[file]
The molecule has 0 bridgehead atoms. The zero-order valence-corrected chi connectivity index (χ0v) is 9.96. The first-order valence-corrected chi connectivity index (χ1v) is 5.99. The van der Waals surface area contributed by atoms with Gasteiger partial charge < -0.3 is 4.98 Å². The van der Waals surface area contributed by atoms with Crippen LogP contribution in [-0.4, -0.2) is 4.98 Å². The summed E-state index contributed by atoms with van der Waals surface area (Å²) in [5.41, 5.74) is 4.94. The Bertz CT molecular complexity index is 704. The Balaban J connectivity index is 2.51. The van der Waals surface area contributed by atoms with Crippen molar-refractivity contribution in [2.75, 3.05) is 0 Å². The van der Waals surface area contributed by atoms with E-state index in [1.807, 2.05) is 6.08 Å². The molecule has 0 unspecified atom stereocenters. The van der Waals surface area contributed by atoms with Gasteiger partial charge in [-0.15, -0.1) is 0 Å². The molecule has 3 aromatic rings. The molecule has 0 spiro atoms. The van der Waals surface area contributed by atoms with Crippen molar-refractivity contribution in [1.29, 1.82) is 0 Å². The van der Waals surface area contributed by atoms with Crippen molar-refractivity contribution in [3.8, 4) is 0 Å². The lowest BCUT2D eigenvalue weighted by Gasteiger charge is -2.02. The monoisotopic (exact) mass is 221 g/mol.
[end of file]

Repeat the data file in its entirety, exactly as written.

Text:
The molecule has 0 bridgehead atoms. The zero-order valence-corrected chi connectivity index (χ0v) is 9.96. The first-order valence-corrected chi connectivity index (χ1v) is 5.99. The van der Waals surface area contributed by atoms with Gasteiger partial charge < -0.3 is 4.98 Å². The van der Waals surface area contributed by atoms with Crippen LogP contribution in [-0.4, -0.2) is 4.98 Å². The summed E-state index contributed by atoms with van der Waals surface area (Å²) in [5.41, 5.74) is 4.94. The Bertz CT molecular complexity index is 704. The Balaban J connectivity index is 2.51. The van der Waals surface area contributed by atoms with Crippen molar-refractivity contribution in [2.75, 3.05) is 0 Å². The van der Waals surface area contributed by atoms with E-state index in [1.807, 2.05) is 6.08 Å². The molecule has 0 unspecified atom stereocenters. The van der Waals surface area contributed by atoms with Gasteiger partial charge in [-0.15, -0.1) is 0 Å². The molecule has 3 aromatic rings. The molecule has 0 spiro atoms. The van der Waals surface area contributed by atoms with Crippen molar-refractivity contribution in [1.29, 1.82) is 0 Å². The van der Waals surface area contributed by atoms with Crippen molar-refractivity contribution in [3.8, 4) is 0 Å². The lowest BCUT2D eigenvalue weighted by Gasteiger charge is -2.02. The monoisotopic (exact) mass is 221 g/mol.